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  1. I do have the Honda 2200i. Great generator but... Were I to do it all over again, I'd get one like the Yamaha shown above. The Honda will run the air conditioning all day long with no problem but it was a pricey unit and requires a pricey conversion kit to run off propane. Carrying a small gas can and that generator takes up as much space and probably weighs not much less then the Yamaha dual fuel. That unit can run off propane when appropriate (lower altitudes) without the stink of the gas can.
  2. Late to respond here but to answer your question directly - yes, the 2200 does require a "neutral ground plug". I use a cube tap (available at any hardware store and in attached file through Amazon) into one of the 20amp plugs, where I can plug in both the 20a to 30a cord adapter to the trailer and the neutral ground plug
  3. What about ti8re pressure for E2s? I have the stock tires which are Cooper Discover HT3s, LT 225 75R16. I looked on line and at the card both stating max PSI is 80lbs which is what it was when picked up from Oliver. The on line chart suggested PSI by weight which seemed to infer that these tires should be inflated to 40psi if used on a dual axle with each tire carrying 1500lbs which is both accurate and unnecessarily complicated. I had found that the 80lbs inflation ride was stiff and bouncy so had already decreased to 60lbs which seemed to track better and was less stiff. The recommended 40psi seems too low to me but I may give it a go as an experiment. Any of you folks have thoughts on this?
  4. We've had a composting toilet since pick up in December. Love it. Watched the you tube videos before and learned from other's mistakes so has been issue free. We bought a spare blower from the company just in case of a potential break down and it would be super easy to instal while on travel. If you follow the recommendations on their site, there is no smell at all. The fan actually serves to lear the air "live" so no need to put warning tape across the bathroom door after usage. Our medium has not been changed in a few months now even though it's seen a lot of use. We usually go a couple of weeks between trips and, once home, unplug the fan after a couple of days so the medium does not dry out. The organic matter digests over those two weeks and it is all ready for further usage. Truthfully, we can't tell how long we can continue with this cycle as, so far, there is no increased smell. That said, we don't put toilet paper or wipes in the container. Keep a tiny, lidded, foot operated garbage pale between the toilet and sink and use our old deli meat zip locks for that material. throwing the bag out every 2-3 day and, no smell even in how weather. We also carry a spare pee bottle with cap. Never had a reason but if we needed to store a full bottle (mabey to wait out bad weather?) we could leave a full bottle with cap waiting outside till it was convenient to empty. Even while emptying the bottle, I've noticed very little smell. Certainly not as much as you would expect to encounter in a bathouse or, for that matter, in many RV bathrooms with flushers. I agree with using a bucket being a good solution for vomit. Would probably do the same if we had a flush toilet. Concerning diarrhea, I've been down that road and it was no problem at all. The inside of the bowl is super slick so we never clean with anything other then a wipe. Any over spray, were it to occur, could be spritzed off using the same spray bottle of vinegar mix used after peeing.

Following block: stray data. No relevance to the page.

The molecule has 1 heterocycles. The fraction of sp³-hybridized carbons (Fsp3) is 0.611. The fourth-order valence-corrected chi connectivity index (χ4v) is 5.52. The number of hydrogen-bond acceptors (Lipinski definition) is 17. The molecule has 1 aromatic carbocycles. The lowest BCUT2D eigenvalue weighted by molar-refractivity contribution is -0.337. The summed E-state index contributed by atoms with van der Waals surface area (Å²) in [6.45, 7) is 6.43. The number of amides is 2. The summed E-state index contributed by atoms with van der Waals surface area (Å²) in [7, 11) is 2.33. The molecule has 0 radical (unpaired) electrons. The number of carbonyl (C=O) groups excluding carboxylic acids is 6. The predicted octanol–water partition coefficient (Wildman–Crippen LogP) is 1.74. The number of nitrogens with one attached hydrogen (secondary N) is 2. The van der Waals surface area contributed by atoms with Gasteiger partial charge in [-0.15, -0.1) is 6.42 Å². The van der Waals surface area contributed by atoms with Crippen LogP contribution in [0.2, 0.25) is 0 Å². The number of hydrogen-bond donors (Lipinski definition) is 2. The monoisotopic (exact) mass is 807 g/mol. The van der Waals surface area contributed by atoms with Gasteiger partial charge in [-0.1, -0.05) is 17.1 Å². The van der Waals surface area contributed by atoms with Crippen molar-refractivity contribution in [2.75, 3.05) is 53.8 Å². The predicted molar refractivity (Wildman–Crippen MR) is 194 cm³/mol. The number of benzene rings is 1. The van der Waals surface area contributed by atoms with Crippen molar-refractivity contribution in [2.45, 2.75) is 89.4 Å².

5. Great info Mike. Sounds like a good routine and safe enough to get through a tire rotation. Thanks much Gerry
  6. It's time to rotate the tires on my Elite 2. Was wondering if anyone has successfully used the rear stabilizers for this purpose? Oliver suggests doing that operation with jacks which, I assume would mean jacking up both axels on each side and lowering onto jack stands. Sounds like a lot of work. During our delivery day debrief, it was suggested not to use stabalizers to lift the trailer due to potential aluminium frame bending concerns.
  7. I was under the impression that the stabilizers were not suggested for this. Oliver pick up day briefing was when I first heard as much. I am looking to rotate my tires and would love to use the stabilizers to get it done. Problem is, I'd have to do both sides at the same time. Assuming I put 6" blocks under the stabalizers and do adequate equivalent to chocking (mabey leaving the unit hitched to TV with E brake set and wheels chocked) does this seem prudent?